This chapter discusses Metaphysics A.3, 983a24-4b8, in which Aristotle proposes to examine the first principles [archai] of his Presocratic predecessors in terms of his own theory of the four causes [aitiai]. It argues that Aristotle's account represents a particular kind of constructive dialectic, influenced by Plato's treatment of his predecessors in the Sophist; but that it also should be considered a foundational work in the history of philosophy, continuous with Peripatetic historical investigations in other fields. On more specific points, it argues that Aristotle's presentation of Thales is mostly taken from the sophist Hippias' account of Hippo, and that his account of Presocratic monism is more ambiguous than usually appreciated, and influenced by earlier readings as well.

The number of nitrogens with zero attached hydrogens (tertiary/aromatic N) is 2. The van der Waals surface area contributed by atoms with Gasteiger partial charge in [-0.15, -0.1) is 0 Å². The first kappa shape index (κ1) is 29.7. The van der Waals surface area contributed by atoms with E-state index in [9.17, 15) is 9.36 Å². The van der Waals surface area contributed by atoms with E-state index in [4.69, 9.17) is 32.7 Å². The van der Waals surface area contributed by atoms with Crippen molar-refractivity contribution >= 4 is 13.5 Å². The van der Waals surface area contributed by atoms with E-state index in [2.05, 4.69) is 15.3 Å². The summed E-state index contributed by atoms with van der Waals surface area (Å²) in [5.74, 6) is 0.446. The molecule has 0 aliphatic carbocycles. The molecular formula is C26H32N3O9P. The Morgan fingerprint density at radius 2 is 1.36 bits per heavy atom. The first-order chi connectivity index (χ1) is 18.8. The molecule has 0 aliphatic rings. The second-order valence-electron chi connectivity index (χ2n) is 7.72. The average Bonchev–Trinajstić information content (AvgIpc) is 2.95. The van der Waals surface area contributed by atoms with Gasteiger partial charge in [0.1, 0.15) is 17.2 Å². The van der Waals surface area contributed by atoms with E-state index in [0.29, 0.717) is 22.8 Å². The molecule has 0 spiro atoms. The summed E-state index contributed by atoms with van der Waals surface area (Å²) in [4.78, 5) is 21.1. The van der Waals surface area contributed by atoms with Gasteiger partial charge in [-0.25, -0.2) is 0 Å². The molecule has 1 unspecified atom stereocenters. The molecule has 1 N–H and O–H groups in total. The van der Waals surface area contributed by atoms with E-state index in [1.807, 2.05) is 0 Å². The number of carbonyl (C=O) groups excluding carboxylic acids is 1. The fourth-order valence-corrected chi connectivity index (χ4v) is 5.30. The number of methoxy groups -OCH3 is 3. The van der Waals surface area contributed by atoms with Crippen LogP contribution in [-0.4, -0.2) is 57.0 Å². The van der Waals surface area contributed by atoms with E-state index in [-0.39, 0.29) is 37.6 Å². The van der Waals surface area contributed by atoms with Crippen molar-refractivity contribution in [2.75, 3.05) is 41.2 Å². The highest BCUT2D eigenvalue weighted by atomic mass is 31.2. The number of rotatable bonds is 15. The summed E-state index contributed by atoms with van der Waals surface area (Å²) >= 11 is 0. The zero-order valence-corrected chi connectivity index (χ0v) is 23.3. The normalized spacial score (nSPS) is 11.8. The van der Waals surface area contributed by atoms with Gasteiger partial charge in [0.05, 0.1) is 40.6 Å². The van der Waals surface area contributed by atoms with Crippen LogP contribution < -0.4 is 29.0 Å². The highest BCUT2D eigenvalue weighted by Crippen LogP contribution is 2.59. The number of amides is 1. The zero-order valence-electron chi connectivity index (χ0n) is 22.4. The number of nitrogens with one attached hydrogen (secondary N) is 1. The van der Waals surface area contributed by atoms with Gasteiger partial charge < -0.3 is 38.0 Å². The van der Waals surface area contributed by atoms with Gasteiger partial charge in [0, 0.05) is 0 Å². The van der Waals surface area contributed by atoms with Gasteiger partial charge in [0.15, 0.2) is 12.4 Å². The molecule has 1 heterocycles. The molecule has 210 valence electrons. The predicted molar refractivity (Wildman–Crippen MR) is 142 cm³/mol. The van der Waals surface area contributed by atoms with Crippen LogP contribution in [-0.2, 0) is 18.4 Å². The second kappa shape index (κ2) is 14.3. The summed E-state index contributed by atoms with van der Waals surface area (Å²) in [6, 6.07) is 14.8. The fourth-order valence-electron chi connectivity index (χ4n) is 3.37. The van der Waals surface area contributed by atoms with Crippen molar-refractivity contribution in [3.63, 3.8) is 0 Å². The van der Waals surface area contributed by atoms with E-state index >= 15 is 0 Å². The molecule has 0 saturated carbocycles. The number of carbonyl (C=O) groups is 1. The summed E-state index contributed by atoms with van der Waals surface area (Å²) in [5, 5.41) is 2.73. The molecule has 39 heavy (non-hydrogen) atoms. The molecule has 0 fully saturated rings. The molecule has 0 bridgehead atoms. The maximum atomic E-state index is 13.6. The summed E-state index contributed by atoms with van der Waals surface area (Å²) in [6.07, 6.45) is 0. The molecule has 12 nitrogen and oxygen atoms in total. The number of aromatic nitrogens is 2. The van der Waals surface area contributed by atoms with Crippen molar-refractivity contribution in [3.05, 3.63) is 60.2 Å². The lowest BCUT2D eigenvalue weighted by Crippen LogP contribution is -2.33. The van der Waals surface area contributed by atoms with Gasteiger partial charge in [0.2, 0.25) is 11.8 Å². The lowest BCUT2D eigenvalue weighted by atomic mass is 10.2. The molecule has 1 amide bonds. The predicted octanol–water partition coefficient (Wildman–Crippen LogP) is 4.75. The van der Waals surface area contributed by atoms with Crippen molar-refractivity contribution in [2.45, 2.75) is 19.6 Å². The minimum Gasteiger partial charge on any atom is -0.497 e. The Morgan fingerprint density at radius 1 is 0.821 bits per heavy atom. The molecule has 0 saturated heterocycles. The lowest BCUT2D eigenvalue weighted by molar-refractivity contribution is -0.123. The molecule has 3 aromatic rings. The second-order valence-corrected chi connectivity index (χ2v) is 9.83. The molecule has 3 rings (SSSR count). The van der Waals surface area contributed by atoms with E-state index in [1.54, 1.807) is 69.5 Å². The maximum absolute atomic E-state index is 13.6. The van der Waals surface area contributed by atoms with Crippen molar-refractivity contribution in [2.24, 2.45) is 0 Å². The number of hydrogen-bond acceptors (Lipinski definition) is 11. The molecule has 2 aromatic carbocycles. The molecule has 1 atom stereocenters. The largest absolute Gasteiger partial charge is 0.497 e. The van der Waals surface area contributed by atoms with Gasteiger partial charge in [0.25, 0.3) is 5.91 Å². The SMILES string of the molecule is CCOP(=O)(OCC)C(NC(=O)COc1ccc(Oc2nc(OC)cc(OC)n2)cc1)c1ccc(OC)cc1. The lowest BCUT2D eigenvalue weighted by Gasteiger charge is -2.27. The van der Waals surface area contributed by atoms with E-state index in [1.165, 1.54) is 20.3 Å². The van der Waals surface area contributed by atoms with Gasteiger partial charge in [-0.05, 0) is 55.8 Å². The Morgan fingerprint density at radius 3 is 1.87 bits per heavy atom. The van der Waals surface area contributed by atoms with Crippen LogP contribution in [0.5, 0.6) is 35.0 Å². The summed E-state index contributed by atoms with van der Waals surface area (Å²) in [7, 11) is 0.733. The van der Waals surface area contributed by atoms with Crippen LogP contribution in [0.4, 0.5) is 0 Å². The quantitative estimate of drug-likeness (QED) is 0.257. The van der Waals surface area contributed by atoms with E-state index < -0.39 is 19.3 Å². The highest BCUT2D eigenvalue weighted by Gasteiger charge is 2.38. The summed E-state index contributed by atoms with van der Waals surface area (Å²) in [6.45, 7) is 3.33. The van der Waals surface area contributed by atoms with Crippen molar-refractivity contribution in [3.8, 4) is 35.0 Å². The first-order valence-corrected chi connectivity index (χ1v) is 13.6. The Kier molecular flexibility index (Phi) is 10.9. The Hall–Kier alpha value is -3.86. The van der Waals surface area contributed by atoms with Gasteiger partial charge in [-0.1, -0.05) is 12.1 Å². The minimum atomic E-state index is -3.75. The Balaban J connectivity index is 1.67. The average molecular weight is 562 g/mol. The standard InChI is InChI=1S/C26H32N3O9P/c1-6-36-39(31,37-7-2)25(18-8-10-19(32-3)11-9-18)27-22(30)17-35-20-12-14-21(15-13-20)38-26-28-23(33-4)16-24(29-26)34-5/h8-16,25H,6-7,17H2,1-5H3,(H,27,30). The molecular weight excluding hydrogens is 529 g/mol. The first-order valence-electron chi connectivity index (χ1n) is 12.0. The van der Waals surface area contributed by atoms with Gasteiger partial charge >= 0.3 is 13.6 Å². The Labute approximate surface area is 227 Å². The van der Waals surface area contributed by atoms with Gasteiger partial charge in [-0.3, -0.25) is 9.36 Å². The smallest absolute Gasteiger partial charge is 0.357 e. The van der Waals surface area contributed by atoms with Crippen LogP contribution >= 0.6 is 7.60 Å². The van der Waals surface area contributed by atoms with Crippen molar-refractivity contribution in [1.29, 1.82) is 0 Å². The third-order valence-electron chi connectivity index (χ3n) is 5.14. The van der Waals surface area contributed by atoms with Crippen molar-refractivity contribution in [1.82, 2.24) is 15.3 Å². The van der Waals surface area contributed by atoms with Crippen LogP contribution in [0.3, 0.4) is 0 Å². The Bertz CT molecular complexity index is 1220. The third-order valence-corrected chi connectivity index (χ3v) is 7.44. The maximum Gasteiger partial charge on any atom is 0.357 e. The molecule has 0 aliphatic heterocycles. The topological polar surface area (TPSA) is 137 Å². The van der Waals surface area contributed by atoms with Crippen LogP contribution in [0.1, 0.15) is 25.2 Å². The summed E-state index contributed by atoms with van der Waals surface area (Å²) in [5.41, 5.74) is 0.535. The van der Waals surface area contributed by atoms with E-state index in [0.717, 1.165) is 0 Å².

Comment: This article offers a nuanced discussion of Aristotle's attitudes to early Greek philosophy and theology, focusing on his discussion of first principles in the first book of the Metaphysics. It helpfully highlights what this core passage tells us about Aristotle's approach to the history of philosophy and his philosophical methodology more generally. In doing so, it also clarifies what Aristotle's sources for the early history of philosophy are likely to have been. The article is also relevant for understanding Plato's attitudes to, and appropriation of, Presocratic ideas. For those teaching the Presocratics this article is best approached with some prior familiarity of the methodological challenges involved in reconstructing the Presocratics' views, but as a way into understanding Aristotle's own philosophy it is readily accessible and constitues useful introductory material. It is vital reading for anyone interested in ancient Greek historiography of philosophy.